Given the historical links and interconnectedness of the world’s two biggest economies – the European and the American – it is almost startling to find the number of diverse barriers and legislative impediments that complicate the mutual commerce, making it impossible to use the potential advantages of a common market.
This has inspired the current initiative which seeks to achieve significant progress in liberalizing the foreign trade of the European Union (EU) and the United States of America (USA). The emergent treaty is referred to as Transatlantic Trade and Investment Partnership (TTIP) – a free trade zone between the EU and the USA.
According to London’s Centre for Economic Policy Research, an ambitious and complex transatlantic partnership in trade and investment could boost the EU’s economy by as much as 119 billion euros annually or 545 euros on average household basis. For the US economy, the boost should be 95 billion euros annually or 655 euros on average household basis.
Slovakia with its pronouncedly export-driven economy can be among the countries that profit most from TTIP. This is one of the reasons why Slovakia should not remain a passive onlooker in negotiations on specific issues of the transatlantic partnership. In an effort to strengthen the voice of Slovakia’s entrepreneurs and the professional public in negotiating the contents and final version of TTIP, Business Alliance of Slovakia (BAS) has implemented with the US Embassy in Bratislava a special project “TTIP – Transatlantic Trade and Investment Partnership: A Unique Opportunity for Corporate Growth in Slovakia (?)“.
The project featured, among other things, a questionnaire survey of the transatlantic partnership’s impacts on Slovakia’s economy and business environment that sought to identify what opportunities and threats would the prospective deal bring; 453 entrepreneurs participated in the survey.
More than a half of the respondents assume that a single market deal between the EU and the USA would bring new business opportunities and help boost Slovakia’s economy. According to the entrepreneurs, the most pronounced contribution of the transatlantic free trade agreement should be a higher number of business partners, a more intensive foreign trade and a simpler transfer of know-how and technologies.
The dominant optimism of entrepreneurs towards a common EU and US market is reassured by answers on TTIP’s risks. The list of risks is shorter than the list of advantages; in comparative terms, the entrepreneurs perceive the different threats as less pronounced than the advantages. The most frequent concern is more intense competition on the marketplace, which, while beneficial for the economy as a whole, may at the same time reduce profits or even undermine the viability of some businesses. An efficient measure to compensate the risks of more intense competition, which the Slovak government should decidedly not underestimate, is, in BAS’s view, improving the business environment.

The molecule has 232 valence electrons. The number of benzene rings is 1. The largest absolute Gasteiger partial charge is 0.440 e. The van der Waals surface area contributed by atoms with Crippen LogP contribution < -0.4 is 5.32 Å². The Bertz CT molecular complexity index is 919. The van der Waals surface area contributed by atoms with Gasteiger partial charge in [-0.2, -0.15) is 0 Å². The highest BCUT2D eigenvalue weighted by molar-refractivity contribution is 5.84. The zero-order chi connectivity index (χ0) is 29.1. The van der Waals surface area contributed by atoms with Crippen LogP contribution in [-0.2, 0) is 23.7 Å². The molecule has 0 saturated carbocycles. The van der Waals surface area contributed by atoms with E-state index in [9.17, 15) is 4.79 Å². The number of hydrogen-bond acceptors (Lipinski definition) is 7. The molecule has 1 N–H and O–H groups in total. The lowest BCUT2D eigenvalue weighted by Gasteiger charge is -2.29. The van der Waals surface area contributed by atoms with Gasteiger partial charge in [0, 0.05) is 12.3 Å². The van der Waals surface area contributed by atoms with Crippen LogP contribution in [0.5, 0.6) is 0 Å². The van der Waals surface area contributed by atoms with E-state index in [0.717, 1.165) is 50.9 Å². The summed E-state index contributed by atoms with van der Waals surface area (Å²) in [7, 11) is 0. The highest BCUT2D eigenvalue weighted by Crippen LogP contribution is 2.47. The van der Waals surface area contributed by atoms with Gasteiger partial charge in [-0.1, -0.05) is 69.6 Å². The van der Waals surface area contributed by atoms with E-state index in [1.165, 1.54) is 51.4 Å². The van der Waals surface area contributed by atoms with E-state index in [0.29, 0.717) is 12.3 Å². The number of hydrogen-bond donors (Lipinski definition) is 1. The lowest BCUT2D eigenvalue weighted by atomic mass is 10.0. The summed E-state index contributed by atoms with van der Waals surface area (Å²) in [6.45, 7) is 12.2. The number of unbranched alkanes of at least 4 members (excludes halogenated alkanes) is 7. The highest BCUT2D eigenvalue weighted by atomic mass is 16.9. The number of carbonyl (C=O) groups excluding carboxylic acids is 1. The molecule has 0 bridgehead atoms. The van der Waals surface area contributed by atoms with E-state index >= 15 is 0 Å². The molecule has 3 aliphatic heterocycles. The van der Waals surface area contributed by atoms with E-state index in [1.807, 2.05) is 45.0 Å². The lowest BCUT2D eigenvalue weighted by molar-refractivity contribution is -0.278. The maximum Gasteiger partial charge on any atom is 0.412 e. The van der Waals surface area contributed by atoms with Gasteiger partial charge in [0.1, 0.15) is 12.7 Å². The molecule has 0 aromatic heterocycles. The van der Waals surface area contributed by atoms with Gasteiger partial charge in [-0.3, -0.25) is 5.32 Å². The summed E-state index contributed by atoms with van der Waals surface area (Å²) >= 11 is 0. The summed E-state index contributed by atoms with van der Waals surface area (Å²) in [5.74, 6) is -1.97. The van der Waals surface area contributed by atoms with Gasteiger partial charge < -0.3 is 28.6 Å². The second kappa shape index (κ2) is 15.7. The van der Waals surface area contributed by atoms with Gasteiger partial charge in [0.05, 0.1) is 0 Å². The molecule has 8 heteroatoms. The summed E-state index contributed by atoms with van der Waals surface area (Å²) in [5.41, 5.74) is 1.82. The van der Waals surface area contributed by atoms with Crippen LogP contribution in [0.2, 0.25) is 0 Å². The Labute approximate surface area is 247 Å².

Entrepreneurs who have participated in the survey expect that the existence of a transatlantic free trade zone and removal of trade and regulatory barriers will have a beneficial impact on their revenues (expecting an average 17 % increase of revenues) as well as on the economy’s employment rate. Eighty-nine percent of the responding entrepreneurs are convinced that liberalization of trade will improve employment; the average rate of expected change in the number of employees was +7.8 %1.
The TTIP impact analysis on Slovakia’s economy and business environment indicates a 2.57 % increase in corporate revenues, 1.19 % increase of employment rate (i.e. 27,652 new jobs), 3.10 % growth of exports and 2.93 % growth of imports. The expected growth of cross-border trade is 3.02 %. Further to these growths, a GDP is expected to grow at roughly 3.96 % to 4.22 %. Accordingly, TTIP’s contribution to Slovakia’s economy could amount to as much as 3.6 billion euros (1,743 euros per single household).
Slovakia’s potential to profit from TTIP’s benefits depends largely on the competitiveness of Slovakia’s economy. Slovakia has its own positive experience with entering the European Single Market in 2004. The range of customers serviceable without the need of overcoming national barriers has been extended from 5.5 million to 500 million with a now fiercer competition between Slovak and European producers while the latter have gained barrier-free access to markets of Central and Eastern Europe. Shortly after the country’s entry into the EU, Slovakia’s economy experienced one of its most stellar periods, with its increasing economic growth hitting an all-time high of 10.4 % in 2007. This success of Slovakia’s economy was not generated solely by the country’s joining the EU. Its fundamental prerequisites were substantial reforms of the business environment that boosted the competitiveness of businesses, i.e. their ability to succeed at the marketplace. The actual entry into the EU’s trading space was but a catalyzer of the following economic success.